Oct 27, 2009
Electroshock fishing creates unique ecological experience
by Cat Hewett
The class interrupted the quiet atmosphere on the North Forks River with the sounds of motors and loud beeps, warning everyone nearby that an electric current was running. As the fish swam, their aquatic paradise was shocked, making it easy for the students to scoop them up.
The Oct. 7 fishing trip was the first in a four-part study comparing wildlife of differing habitats throughout the Lynchburg area.
“I really enjoyed electroshocking the fish,” class member Chelaine McCarty said. “It’s a great way to capture and study them without the fish getting hurt. It’s also just fun.”
Reichenbach said that the trip’s purpose was to compare fish at locations along Rutledge Creek, especially brook trout. The class took into consideration temperature, water depth, availability of food, season and other factors.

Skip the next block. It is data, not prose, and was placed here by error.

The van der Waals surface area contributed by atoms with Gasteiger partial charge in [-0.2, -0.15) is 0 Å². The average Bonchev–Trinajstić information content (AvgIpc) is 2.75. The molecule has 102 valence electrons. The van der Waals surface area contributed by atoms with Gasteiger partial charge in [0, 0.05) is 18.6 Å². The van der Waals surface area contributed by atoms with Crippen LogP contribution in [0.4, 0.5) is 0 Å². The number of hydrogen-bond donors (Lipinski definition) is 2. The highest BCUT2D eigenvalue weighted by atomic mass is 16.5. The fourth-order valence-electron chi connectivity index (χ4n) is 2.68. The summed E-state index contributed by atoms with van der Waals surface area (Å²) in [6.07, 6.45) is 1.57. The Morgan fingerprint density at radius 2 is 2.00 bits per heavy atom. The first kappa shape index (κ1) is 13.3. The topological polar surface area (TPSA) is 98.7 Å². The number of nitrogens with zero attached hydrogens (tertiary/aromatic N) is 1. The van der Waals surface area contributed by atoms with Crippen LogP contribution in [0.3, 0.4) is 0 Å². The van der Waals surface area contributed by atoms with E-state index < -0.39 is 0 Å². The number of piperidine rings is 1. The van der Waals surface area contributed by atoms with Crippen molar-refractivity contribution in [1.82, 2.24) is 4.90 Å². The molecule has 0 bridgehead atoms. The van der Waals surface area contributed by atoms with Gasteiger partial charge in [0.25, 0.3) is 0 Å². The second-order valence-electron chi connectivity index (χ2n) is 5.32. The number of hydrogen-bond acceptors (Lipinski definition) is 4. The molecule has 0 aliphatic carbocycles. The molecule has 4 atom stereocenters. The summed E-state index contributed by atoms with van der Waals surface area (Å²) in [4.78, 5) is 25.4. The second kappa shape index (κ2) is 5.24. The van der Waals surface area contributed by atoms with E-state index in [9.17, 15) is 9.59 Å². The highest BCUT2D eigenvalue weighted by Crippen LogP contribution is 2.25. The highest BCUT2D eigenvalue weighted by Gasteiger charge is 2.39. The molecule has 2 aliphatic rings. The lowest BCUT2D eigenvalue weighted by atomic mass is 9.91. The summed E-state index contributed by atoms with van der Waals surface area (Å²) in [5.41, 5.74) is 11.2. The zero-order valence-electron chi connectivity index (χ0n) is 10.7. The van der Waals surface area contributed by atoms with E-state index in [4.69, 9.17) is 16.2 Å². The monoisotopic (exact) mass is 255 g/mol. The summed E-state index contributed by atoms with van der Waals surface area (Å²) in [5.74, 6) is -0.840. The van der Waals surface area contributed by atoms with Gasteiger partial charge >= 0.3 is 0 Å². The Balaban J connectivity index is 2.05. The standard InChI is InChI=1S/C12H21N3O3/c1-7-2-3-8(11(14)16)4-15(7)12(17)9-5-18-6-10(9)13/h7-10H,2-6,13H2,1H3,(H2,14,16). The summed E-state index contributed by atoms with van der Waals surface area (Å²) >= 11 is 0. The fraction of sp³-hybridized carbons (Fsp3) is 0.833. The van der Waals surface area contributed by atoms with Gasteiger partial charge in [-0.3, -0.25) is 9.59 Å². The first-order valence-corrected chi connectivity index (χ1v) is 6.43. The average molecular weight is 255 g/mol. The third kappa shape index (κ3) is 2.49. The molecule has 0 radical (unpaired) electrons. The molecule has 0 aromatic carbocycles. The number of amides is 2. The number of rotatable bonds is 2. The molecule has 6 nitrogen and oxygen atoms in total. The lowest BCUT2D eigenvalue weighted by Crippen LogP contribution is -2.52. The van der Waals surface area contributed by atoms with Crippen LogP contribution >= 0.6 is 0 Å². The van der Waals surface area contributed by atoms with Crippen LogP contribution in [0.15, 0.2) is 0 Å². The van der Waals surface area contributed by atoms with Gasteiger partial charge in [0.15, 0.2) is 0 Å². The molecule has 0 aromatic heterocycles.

The class found the most brook trout at higher elevations. Of the 49 fish they collected, 15 were brook trout. At the final site there were no brook trout to be found.
Shortly after beginning the hunt at the second capture site the students discovered an American eel lurking beneath the water’s surface. The eel evaded capture for some time before students finally caught up with the crafty creature. Two more American eels were found later in the trip.
Over the course of the day, Reichenbach’s students covered more than five kilometers (3.11 miles) of Rutledge Creek. Three students accidently plunged into the chilly water.
So if there’s something strange lurking in a creek, who you gonna call? Dr. R’s ecology class!
Contact Cat Hewett at email@example.com.
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